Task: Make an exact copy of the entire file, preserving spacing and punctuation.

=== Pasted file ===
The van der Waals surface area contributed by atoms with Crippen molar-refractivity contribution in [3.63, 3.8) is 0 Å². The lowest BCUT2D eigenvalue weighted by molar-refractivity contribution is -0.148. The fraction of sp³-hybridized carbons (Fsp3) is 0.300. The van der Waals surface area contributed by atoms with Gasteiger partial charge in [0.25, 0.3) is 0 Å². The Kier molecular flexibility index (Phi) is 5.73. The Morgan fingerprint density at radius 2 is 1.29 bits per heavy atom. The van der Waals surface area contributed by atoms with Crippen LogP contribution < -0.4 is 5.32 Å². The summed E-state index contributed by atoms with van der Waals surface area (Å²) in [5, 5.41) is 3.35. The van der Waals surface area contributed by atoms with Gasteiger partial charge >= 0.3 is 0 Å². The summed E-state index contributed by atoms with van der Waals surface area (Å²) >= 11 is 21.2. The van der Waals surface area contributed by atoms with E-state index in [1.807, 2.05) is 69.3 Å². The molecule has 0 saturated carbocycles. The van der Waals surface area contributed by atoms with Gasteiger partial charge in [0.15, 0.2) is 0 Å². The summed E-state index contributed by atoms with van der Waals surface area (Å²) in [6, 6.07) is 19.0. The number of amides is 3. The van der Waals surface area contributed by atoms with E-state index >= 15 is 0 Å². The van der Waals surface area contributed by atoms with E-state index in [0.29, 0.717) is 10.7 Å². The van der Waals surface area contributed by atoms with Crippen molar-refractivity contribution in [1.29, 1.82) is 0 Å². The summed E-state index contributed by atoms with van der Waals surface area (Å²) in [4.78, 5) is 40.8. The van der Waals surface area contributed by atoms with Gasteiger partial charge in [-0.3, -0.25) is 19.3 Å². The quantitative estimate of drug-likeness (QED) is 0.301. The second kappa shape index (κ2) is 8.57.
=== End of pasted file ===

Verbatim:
The van der Waals surface area contributed by atoms with Crippen molar-refractivity contribution in [3.63, 3.8) is 0 Å². The lowest BCUT2D eigenvalue weighted by molar-refractivity contribution is -0.148. The fraction of sp³-hybridized carbons (Fsp3) is 0.300. The van der Waals surface area contributed by atoms with Gasteiger partial charge in [0.25, 0.3) is 0 Å². The Kier molecular flexibility index (Phi) is 5.73. The Morgan fingerprint density at radius 2 is 1.29 bits per heavy atom. The van der Waals surface area contributed by atoms with Crippen LogP contribution < -0.4 is 5.32 Å². The summed E-state index contributed by atoms with van der Waals surface area (Å²) in [5, 5.41) is 3.35. The van der Waals surface area contributed by atoms with Gasteiger partial charge >= 0.3 is 0 Å². The summed E-state index contributed by atoms with van der Waals surface area (Å²) >= 11 is 21.2. The van der Waals surface area contributed by atoms with E-state index in [1.807, 2.05) is 69.3 Å². The molecule has 0 saturated carbocycles. The van der Waals surface area contributed by atoms with Gasteiger partial charge in [0.15, 0.2) is 0 Å². The summed E-state index contributed by atoms with van der Waals surface area (Å²) in [6, 6.07) is 19.0. The number of amides is 3. The van der Waals surface area contributed by atoms with E-state index >= 15 is 0 Å². The van der Waals surface area contributed by atoms with E-state index in [0.29, 0.717) is 10.7 Å². The van der Waals surface area contributed by atoms with Crippen molar-refractivity contribution in [1.29, 1.82) is 0 Å². The summed E-state index contributed by atoms with van der Waals surface area (Å²) in [4.78, 5) is 40.8. The van der Waals surface area contributed by atoms with Gasteiger partial charge in [-0.3, -0.25) is 19.3 Å². The quantitative estimate of drug-likeness (QED) is 0.301. The second kappa shape index (κ2) is 8.57.